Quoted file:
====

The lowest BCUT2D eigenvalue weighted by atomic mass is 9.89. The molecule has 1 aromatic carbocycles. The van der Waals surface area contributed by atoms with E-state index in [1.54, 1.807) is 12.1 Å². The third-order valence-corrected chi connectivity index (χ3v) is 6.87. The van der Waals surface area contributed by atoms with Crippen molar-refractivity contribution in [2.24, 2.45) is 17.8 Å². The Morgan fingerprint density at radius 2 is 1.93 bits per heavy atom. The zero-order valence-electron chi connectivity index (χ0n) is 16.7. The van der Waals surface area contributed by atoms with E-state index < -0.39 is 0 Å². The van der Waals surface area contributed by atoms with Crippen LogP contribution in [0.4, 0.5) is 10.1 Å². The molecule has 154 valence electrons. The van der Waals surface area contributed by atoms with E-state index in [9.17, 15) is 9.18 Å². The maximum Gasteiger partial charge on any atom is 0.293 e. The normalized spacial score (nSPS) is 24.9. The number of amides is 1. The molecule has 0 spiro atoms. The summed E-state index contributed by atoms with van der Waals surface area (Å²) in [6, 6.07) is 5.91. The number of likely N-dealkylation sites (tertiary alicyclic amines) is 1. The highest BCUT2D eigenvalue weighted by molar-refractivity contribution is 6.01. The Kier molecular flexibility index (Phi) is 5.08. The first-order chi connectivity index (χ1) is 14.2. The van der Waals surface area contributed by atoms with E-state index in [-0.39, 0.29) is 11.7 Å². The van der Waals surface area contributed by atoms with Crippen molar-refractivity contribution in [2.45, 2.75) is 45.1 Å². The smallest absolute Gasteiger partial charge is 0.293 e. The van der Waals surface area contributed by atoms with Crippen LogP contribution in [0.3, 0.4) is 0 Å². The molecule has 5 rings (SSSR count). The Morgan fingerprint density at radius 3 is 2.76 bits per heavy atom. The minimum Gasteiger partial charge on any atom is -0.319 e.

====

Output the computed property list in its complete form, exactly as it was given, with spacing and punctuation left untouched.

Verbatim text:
The lowest BCUT2D eigenvalue weighted by atomic mass is 9.89. The molecule has 1 aromatic carbocycles. The van der Waals surface area contributed by atoms with E-state index in [1.54, 1.807) is 12.1 Å². The third-order valence-corrected chi connectivity index (χ3v) is 6.87. The van der Waals surface area contributed by atoms with Crippen molar-refractivity contribution in [2.24, 2.45) is 17.8 Å². The Morgan fingerprint density at radius 2 is 1.93 bits per heavy atom. The zero-order valence-electron chi connectivity index (χ0n) is 16.7. The van der Waals surface area contributed by atoms with E-state index < -0.39 is 0 Å². The van der Waals surface area contributed by atoms with Crippen LogP contribution in [0.4, 0.5) is 10.1 Å². The molecule has 154 valence electrons. The van der Waals surface area contributed by atoms with E-state index in [9.17, 15) is 9.18 Å². The maximum Gasteiger partial charge on any atom is 0.293 e. The normalized spacial score (nSPS) is 24.9. The number of amides is 1. The molecule has 0 spiro atoms. The summed E-state index contributed by atoms with van der Waals surface area (Å²) in [6, 6.07) is 5.91. The number of likely N-dealkylation sites (tertiary alicyclic amines) is 1. The highest BCUT2D eigenvalue weighted by molar-refractivity contribution is 6.01. The Kier molecular flexibility index (Phi) is 5.08. The first-order chi connectivity index (χ1) is 14.2. The van der Waals surface area contributed by atoms with E-state index in [-0.39, 0.29) is 11.7 Å². The van der Waals surface area contributed by atoms with Crippen molar-refractivity contribution in [2.45, 2.75) is 45.1 Å². The smallest absolute Gasteiger partial charge is 0.293 e. The van der Waals surface area contributed by atoms with Crippen LogP contribution in [0.3, 0.4) is 0 Å². The molecule has 5 rings (SSSR count). The Morgan fingerprint density at radius 3 is 2.76 bits per heavy atom. The minimum Gasteiger partial charge on any atom is -0.319 e.